I am a reassurance seeker. Reassurance is my drug. I crave it all the time, for everything. Most people, I don't think, would see reassurance as all that terrible of an addiction. Sometimes it's fine to ask for reassurance. Sometimes it even makes sense. But I know that my reassurance seeking veers into nutty territory. Andat a certain point, I realized I was driving my husband crazy with my addiction to it.

We've only been married about a year and a half, but we've been together for nearly 8. I feel like my OCD has gotten more intense, in some ways, since we got married because now I have more to lose. Now the stakes feel higher, and so, OCD can't keep its grubby little hands off my relationship.

OCD keeps asking me to feed it with reassurance, but I haven't been. I've been resisting reassurance with all my strength. I've been resisting asking for it, and I've been resisting giving it to myself. Furthermore, I've been doing daily exposures using recorded scripts. There have been some weeks since I've started when I've really felt pretty free. Like OCD is so overwhelmed with how hard I'm working that it doesn't quite know what to do, and gives up. But then, there have been other times, like right now, when I feel so tired and the hampster wheel keeps spinning and spinning. Times when I feel hopeless. Times when I feel like I'm going to give in. But I don't. This really pisses OCD off, and it keeps launching new offensives, trying to get me to cave.

In previous posts, I talked about the fact that it took me (or my therapists…) a long time to figure out I had OCD. Perhaps that's because my reassurance seeking was just seen as insecurity, not as an indication of a larger, more insidious problem. And for so long, I would confess my fears to my therapists and get the required reassurance only to start the cycle over and over and over again.

I am trying to find a new way – through my exposures and through my therapy – to deal with my anxiety. A new way, that isn't reassurance seeking.

And it's the hardest thing I've ever done in my life.

The worst thing, is that OCD tells you that if you just do your compulsion one more time, everything will be okay.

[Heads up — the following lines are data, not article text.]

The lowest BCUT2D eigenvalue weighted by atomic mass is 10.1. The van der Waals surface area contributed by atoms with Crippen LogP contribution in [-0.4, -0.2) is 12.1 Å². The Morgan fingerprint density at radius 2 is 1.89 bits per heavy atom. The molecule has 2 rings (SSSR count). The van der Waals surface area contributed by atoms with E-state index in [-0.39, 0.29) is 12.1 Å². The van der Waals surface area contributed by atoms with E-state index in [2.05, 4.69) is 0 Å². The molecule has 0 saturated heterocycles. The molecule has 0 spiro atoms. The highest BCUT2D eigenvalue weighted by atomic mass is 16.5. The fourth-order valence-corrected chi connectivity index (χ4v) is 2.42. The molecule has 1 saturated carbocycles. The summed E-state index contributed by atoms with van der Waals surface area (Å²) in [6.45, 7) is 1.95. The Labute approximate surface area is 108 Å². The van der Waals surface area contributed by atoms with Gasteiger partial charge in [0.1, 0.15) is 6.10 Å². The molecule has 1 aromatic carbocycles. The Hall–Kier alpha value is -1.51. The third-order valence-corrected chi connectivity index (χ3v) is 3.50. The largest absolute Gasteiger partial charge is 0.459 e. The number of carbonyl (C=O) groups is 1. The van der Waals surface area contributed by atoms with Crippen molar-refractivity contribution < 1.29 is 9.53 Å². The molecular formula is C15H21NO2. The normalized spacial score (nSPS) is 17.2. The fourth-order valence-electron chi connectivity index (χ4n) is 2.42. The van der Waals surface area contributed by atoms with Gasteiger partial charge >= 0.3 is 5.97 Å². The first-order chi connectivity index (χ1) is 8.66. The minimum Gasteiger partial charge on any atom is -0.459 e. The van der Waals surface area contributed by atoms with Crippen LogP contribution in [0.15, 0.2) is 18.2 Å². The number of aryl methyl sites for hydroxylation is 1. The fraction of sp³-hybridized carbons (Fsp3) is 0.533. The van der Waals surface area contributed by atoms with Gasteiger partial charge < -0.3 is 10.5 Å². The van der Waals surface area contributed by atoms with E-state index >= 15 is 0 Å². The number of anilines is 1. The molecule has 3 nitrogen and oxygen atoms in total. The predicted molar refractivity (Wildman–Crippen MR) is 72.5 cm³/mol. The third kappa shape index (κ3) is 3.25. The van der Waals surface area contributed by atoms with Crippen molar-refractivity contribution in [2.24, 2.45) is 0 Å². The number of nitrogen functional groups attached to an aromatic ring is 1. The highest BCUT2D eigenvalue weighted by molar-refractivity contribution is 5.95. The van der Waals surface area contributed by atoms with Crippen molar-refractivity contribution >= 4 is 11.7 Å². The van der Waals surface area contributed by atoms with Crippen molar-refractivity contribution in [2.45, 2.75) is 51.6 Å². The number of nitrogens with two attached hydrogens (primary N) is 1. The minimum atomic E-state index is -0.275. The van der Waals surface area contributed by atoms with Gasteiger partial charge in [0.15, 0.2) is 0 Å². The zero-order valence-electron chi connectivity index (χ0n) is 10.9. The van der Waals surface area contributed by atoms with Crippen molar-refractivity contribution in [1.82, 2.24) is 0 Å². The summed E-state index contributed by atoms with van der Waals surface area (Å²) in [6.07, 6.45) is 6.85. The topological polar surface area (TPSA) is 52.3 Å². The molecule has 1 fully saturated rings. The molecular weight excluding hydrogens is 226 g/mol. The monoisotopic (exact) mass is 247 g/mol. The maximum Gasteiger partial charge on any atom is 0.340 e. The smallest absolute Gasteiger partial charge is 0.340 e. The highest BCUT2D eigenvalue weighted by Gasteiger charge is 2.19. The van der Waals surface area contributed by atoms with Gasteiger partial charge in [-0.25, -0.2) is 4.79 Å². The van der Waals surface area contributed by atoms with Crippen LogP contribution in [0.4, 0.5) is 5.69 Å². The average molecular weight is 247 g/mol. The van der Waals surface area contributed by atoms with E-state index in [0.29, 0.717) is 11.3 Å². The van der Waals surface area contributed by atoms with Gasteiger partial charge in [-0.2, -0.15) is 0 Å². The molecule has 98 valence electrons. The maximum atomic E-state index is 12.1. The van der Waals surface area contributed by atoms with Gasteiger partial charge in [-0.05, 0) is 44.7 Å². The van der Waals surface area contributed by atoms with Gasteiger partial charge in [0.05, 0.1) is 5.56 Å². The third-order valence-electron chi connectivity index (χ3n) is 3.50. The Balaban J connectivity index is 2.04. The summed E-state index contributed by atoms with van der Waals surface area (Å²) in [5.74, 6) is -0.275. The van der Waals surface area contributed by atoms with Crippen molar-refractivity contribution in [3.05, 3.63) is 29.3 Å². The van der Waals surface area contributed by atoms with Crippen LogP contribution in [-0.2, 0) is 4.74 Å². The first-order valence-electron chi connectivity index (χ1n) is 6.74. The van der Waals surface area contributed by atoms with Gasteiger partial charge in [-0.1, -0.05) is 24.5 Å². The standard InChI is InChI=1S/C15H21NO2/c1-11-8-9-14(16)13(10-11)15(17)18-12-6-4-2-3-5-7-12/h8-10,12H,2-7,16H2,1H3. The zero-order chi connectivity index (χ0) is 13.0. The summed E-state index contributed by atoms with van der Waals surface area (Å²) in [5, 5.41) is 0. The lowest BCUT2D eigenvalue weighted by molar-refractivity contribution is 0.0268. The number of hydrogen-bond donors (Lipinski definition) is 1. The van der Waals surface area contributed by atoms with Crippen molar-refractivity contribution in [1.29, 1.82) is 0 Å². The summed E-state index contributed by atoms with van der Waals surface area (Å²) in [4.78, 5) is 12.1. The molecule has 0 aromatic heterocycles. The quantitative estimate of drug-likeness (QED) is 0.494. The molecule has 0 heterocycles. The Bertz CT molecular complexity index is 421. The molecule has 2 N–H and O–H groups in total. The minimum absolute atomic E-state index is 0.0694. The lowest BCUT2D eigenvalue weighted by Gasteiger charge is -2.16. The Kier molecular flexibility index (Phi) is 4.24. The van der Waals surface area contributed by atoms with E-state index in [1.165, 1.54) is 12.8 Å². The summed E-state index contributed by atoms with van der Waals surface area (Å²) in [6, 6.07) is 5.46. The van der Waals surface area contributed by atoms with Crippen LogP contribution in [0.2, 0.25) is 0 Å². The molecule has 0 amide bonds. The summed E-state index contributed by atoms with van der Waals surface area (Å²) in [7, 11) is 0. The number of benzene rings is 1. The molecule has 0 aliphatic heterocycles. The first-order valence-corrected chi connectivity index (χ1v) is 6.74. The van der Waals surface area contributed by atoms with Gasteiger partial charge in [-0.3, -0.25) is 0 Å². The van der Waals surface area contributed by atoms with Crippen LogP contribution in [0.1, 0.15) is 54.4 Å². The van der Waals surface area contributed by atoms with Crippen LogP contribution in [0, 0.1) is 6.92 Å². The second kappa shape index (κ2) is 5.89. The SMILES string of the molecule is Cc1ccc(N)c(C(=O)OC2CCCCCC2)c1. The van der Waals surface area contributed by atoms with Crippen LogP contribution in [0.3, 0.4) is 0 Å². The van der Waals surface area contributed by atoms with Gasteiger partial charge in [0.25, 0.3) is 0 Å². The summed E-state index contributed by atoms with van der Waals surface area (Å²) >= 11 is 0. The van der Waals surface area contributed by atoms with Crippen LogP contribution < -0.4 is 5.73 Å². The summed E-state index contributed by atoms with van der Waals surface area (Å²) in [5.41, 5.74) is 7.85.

I've been thinking about this in comparison to washers. Washers wash over and over because they aren't certain that they're clean and they get momentary relief from scrubbing their hands justone more time.The awful part of this, of course, is that you're not okay. You'll have the urge to wash again. And again. And again, until your skin is chapped and raw.

I ask for reassurance again. And again. Until I feel chapped and raw inside and my realtionships feel chapped and raw. That's the thing – this reassurance seeking doesn't just affect me, it affects everyone around me. It affects my husband the most.

I know I can't ask you to tell me everything will be all right. I know that's not the way through this. But I could use some encouragement. I could use some empathy. If you're a reassurance seeker, I'd love to hear from you because as we all know, it can be so lonely. I need to be told to keep going with this. To keep resisting the compulsions, even though it can be absolute hell. I need to remember that I am stronger than my thoughts.

  1. buffster 7 years ago

    Uncertainty is the hallmark of our condition..without it? the obsessions fade & wither like a cancer without oxygen & nutrition..I feel what you're doing now to resist is a good first step in conquering the beast..charge onward & upward..

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  2. TeawithMara 7 years ago

    Thank you all for your support. I can't tell you how much it means! 🙂

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